Winter is no wonderland for cyclists. But members of Toronto's bike-share system may not want to buckle and buy a Metropass just yet. For the first time in any Canadian city, the Bixi program will stay in operation all winter this year, and the company will even reward the rider who braves the cold and bikes the farthest distance over the coming cold months.
Bixi launched in Toronto in May of this year, and while the program is also up and running in Montreal and Ottawa, those cities' winters were deemed too harsh to accommodate bike-sharing all year round. Bixi shuts down its operations in both cities on November 15 and restarts them in mid-April.
Toronto on the other hand has had only a handful of significant snowfalls so far, and the company intends to keep its bikes on the street until spring. But even during our comparatively mild winter, Bixi is expecting a significant drop in ridership and so the program is giving its 4,000 members incentives to keep slogging through the slush.
As part of its Winter Warrior contest, Bixi will give the rider who travels the farthest distance on the program's bikes between January 1 and March 31 a free three-year membership, and two one-year memberships to give to friends or family. Cyclists who rank in the top five winter riders will receive shorter free memberships, and every two weeks prizes will be awarded to the member who goes the farthest over that period, as well as the rider who makes the most trips and the one who visits the most Bixi stations.
Riders will be tracked using the trip information Bixi routinely collects.
"In Washington DC they did this last year, and it had a good success so we thought it was a good idea," says Michel Philibert, Bixi's communications director.
Cold temperatures and road salt can be hell on bicycles, but Philibert says that Bixi bikes can handle it.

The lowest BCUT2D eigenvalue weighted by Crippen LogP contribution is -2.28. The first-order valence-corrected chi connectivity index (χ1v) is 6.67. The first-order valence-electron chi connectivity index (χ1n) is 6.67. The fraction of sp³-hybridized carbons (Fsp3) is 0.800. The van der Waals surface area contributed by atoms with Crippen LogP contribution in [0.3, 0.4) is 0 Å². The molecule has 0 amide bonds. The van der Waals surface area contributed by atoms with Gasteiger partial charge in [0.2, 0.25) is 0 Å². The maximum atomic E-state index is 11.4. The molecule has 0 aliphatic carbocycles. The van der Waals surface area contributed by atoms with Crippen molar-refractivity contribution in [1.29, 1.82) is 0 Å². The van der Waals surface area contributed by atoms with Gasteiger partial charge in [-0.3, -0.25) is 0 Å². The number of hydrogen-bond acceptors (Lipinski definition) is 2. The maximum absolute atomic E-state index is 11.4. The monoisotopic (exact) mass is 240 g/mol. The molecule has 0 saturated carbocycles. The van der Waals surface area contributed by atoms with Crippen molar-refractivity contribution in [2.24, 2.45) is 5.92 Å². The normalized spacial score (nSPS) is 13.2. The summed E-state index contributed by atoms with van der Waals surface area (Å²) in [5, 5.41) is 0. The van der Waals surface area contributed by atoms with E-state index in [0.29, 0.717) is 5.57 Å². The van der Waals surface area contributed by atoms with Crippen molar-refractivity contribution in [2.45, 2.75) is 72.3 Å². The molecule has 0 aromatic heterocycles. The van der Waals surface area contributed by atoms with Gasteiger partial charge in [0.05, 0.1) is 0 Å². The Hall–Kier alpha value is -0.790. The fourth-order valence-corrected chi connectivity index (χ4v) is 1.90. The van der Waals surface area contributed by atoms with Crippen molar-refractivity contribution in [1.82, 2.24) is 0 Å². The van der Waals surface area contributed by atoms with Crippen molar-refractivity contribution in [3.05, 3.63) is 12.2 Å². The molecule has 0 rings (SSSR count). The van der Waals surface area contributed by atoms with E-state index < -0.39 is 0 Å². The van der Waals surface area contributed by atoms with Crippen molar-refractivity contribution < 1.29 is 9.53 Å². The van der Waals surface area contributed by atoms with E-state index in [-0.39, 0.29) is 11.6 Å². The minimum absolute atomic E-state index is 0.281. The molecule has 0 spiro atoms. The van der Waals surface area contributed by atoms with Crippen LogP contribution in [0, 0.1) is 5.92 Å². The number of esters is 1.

"We chose aluminum instead of steel to do the bikes because it doesn't rust" when it comes in contact with salt, he explains. "Every part is very sturdy for all-season usage."
Philibert says that out of Bixi's eight locations worldwide, Toronto is the northernmost city so far to keep bike-sharing all winter. And if all goes well here, Montreal's program could soon stay open year round as well. Bixi has distributed a survey to its members there about winter biking, and if feedback is good the company will keep its bikes in la belle province on the road until spring.
Ottawa, where temperatures sunk close to -30 C this week, is not considered a good candidate for all-season bike-sharing.
But is winter biking safe? According to the Toronto Cyclists Union, biking in snowy conditions is no more dangerous than driving in them. "If you can drive it, you can ride it," says the group's website post on cold-weather cycling tips.
The TCU does advise that snowbound cyclists give themselves extra time to get to their destination, ride defensively, keep an eye out for ice, and check the weather forecast before heading out. Protective eyewear is a good idea, as is being mindful of snow banks that can obscure riders from motorists' view.